Prince was not often identified as a political artist. He was rarely referred to as a protest singer. Yet, in the last year of a remarkable life, he was hailed as a “funky Pete Seeger” who amplified the message of the #BlackLivesMatter movement.
There was so much more to Prince Rogers Nelson, who has died unexpectedly at age 57, than politics. But Prince often made bold statements about the issues of his times—as when he used the song “Ronnie Talk to Russia” to urge President Ronald Reagan to get serious about nuclear disarmament. And he kept doing so, telling the audience at the 2015 Grammys ceremony that “black lives… still matter.”
Prince embraced controversy, and he sometimes inspired it—Tipper Gore formed her music-labeling group, the Parents Music Resource Center, after she found her 12-year-old daughter Karenna listening to his song “Darling Nikki.” Prince broke down barriers, made demands and opened up dialogues in ways that changed lives. Prince referred to his band as The Revolution, argued that “the gatekeepers must change” and championed the ideal of a new power generation. A brilliant musician and performer, he controlled his own career, absolutely and without apology. That allowed him to remain exceptionally engaged with his times, and to respond immediately to tragedy and trauma. He released new songs to benefit New Orleans relief initiatives at a point when officials were still struggling to respond to the 2005 storm.
The son of a jazz pianist and a social worker, Prince rejected categories and stereotypes and invited generations of fans to break through racial, gender, sexual, and musical barriers. If he had an ideology, it was a faith that human beings could achieve unity and transformational change. Indeed, even in the most difficult of circumstances, the Jehovah’s Witness imagined that unity—and the possibility that might extend from it. His response to the killing of Trayvon Martin was to work with his friend Van Jones to develop the #YesWeCode initiative to prepare 100,000 low-income young people for careers writing computer code.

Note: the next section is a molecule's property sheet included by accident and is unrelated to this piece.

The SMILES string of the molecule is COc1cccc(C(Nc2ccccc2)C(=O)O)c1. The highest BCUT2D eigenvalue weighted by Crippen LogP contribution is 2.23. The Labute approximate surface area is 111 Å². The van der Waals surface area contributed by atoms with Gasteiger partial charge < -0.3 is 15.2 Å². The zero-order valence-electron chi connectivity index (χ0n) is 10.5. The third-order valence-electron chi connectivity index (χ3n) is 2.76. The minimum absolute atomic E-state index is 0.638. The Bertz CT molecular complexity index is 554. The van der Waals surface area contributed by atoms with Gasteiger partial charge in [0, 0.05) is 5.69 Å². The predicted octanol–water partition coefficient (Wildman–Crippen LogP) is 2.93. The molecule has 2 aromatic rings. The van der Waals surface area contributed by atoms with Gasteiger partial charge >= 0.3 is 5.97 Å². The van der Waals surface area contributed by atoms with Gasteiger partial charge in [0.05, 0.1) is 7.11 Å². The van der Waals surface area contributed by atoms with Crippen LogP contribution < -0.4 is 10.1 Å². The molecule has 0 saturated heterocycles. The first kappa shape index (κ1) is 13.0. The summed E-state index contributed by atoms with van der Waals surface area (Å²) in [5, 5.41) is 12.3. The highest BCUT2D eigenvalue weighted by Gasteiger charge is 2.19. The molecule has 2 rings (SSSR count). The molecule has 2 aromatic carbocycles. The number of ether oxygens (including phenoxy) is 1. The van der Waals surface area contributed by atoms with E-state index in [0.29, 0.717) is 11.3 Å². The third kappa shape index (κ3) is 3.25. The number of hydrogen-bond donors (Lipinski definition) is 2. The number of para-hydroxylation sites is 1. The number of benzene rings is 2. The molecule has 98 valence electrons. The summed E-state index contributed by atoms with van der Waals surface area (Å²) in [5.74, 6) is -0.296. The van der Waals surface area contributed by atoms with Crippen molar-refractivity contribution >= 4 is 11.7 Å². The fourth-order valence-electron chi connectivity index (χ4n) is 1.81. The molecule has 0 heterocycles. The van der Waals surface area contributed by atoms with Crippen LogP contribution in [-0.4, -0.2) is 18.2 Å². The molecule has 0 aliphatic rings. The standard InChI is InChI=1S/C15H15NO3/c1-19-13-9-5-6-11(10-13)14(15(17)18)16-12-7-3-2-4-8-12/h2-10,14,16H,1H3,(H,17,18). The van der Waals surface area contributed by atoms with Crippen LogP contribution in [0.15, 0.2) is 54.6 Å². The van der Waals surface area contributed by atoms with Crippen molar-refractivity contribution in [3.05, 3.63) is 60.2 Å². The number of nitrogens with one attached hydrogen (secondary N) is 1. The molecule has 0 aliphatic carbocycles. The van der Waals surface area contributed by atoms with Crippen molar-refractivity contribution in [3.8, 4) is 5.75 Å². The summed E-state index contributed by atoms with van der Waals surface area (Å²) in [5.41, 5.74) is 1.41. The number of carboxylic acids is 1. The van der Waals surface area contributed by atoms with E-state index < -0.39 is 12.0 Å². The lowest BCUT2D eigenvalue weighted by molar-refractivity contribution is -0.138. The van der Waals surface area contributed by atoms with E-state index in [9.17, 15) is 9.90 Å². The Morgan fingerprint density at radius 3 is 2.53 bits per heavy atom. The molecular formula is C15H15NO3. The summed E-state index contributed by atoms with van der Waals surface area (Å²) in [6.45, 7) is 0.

Less than a year ago, in May of 2015, Prince released the song “Baltimore” as a tribute to Freddie Gray and other African-American men who had died while in police custody. The song, Prince’s spokesman said, a response to “the slew of killings of young black men.”
Referencing Baltimore’s Freddie Gray and Ferguson’s Michael Brown, Prince sang: “If there ain’t no justice, then there ain’t no peace.”
“Are we gonna see another bloody day?” he asked, and then he answered: “We’re tired of the cryin’ and people dyin’—Let’s take all the guns away.”
“[With] ‘Baltimore,’ Prince is trying on a different protest singer’s hat—he’s playing funky Pete Seeger, leading chants and rousing hearts to inspire activism in a specific place and time,” observed NPR music critic Ann Powers. “This song personalizes its call for armistice with names we’ve all come to know, names that press upon our hearts. ‘Does anybody hear us pray for Michael Brown or Freddie Gray?’ Prince sings before offering a philosophical zinger: ‘Peace is more than the absence of a war.’ The chant that anchors ‘Baltimore’ is contemporary, too—not “We Shall Overcome,” but ‘No Justice, No Peace,’ which arose in response to hate crimes in the 1980s and resonates in Ferguson, Staten Island and Sandtown today.”
On May 10, 2015, Prince appeared in Baltimore, to perform the song as part of a “Rally 4 Peace” concert, where he told the crowd: “The system is broken. It’s going to take the young people to fix it this time. We need new ideas, new life…”